I am sampling readings $X = \{ x \}_i$, $i=1..N$ from an unknown distribution. I am estimating the mean $\mu$ and the standard deviation $\sigma$ from the sample.

My question is: how many $\sigma$-s do I need so that I am guaranteed that, given any distribution independently of how "pathological" it is, I will always have at least one sample within $[ \mu - n \sigma; \mu + n \sigma ]$ ?

My "intuition" tells me that the worst distribution I can have is the one where "all samples are furthest from the mean at the same time", ie for example $X = \{ -1.0, 1.0 \}$, in which case $\mu = 0$, $\sigma = 1$, so I would guess that $n=1$ would be the value I am looking for. But is this correct?


1 Answer 1


You should use different notation for the sample mean and standard deviation, for example $\bar x$ and $s$. There are no guarantees for the location of sample observations compared to the population mean and standard deviation, just probabilities.

There is a slight issue if your calculation of the sample standard deviation $s$ uses the $\frac1{n-1}$ expression of $s= \sqrt{\frac{1}{n-1}\sum(x_i-\bar x)^2}$ rather than $s= \sqrt{\frac{1}{n}\sum(x_i-\bar x)^2}$, as for $n=1$ the $\frac1{n-1}$ expression will give $\frac00$. When $n=1$, you have the observation equal to the sample mean.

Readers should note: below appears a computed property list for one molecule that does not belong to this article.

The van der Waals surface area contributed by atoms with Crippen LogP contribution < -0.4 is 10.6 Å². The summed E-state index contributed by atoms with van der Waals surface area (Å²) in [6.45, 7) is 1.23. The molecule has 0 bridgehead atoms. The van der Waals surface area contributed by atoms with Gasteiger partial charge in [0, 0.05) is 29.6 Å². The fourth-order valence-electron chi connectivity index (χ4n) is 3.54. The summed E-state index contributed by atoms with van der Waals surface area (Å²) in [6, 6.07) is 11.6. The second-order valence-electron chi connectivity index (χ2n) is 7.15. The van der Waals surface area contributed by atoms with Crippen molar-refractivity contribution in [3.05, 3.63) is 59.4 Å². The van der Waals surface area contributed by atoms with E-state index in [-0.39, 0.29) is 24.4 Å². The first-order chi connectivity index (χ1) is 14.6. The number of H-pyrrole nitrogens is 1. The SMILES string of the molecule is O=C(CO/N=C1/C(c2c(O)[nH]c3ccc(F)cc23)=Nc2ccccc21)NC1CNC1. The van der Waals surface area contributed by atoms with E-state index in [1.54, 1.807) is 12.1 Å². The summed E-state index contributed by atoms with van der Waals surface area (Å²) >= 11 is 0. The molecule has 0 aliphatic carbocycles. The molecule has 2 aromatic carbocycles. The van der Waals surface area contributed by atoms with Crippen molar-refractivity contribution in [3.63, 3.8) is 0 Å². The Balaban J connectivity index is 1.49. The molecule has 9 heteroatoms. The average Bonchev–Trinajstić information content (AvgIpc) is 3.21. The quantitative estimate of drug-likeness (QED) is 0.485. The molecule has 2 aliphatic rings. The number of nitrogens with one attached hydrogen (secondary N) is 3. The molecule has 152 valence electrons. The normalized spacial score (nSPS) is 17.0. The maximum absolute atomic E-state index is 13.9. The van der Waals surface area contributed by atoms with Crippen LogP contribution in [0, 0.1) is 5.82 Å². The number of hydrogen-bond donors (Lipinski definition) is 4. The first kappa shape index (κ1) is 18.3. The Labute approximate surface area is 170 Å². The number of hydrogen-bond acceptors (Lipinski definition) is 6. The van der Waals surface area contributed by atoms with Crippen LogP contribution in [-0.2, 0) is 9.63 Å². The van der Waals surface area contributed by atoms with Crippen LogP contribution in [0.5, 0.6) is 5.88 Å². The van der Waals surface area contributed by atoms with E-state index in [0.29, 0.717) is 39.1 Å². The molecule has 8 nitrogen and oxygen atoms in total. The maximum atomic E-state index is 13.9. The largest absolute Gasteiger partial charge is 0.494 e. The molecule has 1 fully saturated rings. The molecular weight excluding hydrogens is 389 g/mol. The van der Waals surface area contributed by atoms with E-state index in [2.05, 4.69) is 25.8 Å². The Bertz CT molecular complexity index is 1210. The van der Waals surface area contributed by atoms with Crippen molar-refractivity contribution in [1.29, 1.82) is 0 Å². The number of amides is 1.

Ignoring that issue and using either expression for $s$, you can say that for all $n>0$, at least one sample observations will be in the interval $[\bar x -s, \bar x +s]$. If none were then you would have $\sum(x_i-\bar x)^2 > \sum_i s^2 = n s^2$, leading to the contradictory $s>s$.

All the sample observations will be in the interval $[\bar x -\sqrt{n}s, \bar x +\sqrt{n}s]$. If any observation $x_j$ was outside that interval you would have $\sum(x_i-\bar x)^2 > (x_j-\bar x)^2 > ns^2$ again leading to the contradictory $s>s$.

Both $[\bar x -s, \bar x +s]$ and $[\bar x -\sqrt{n}s, \bar x +\sqrt{n}s]$ are narrower than $[\bar x -ns, \bar x +ns]$ for $n>0$, with equality only when $n=1$.

  • $\begingroup$ I can't quite remember, but there's a named theorem asserting that all sample data points are in some interval involving the sample mean and sample standard deviation. Do you perhaps know the name? Is the interval the $\sqrt{n}$-interval you provided (or is it narrower)? $\endgroup$
    – user257566
    Commented May 20, 2021 at 0:54
  • 1
    $\begingroup$ Ah, this is it: en.wikipedia.org/wiki/Samuelson%27s_inequality . I'm not so forgetful after all! $\endgroup$
    – user257566
    Commented May 20, 2021 at 0:55

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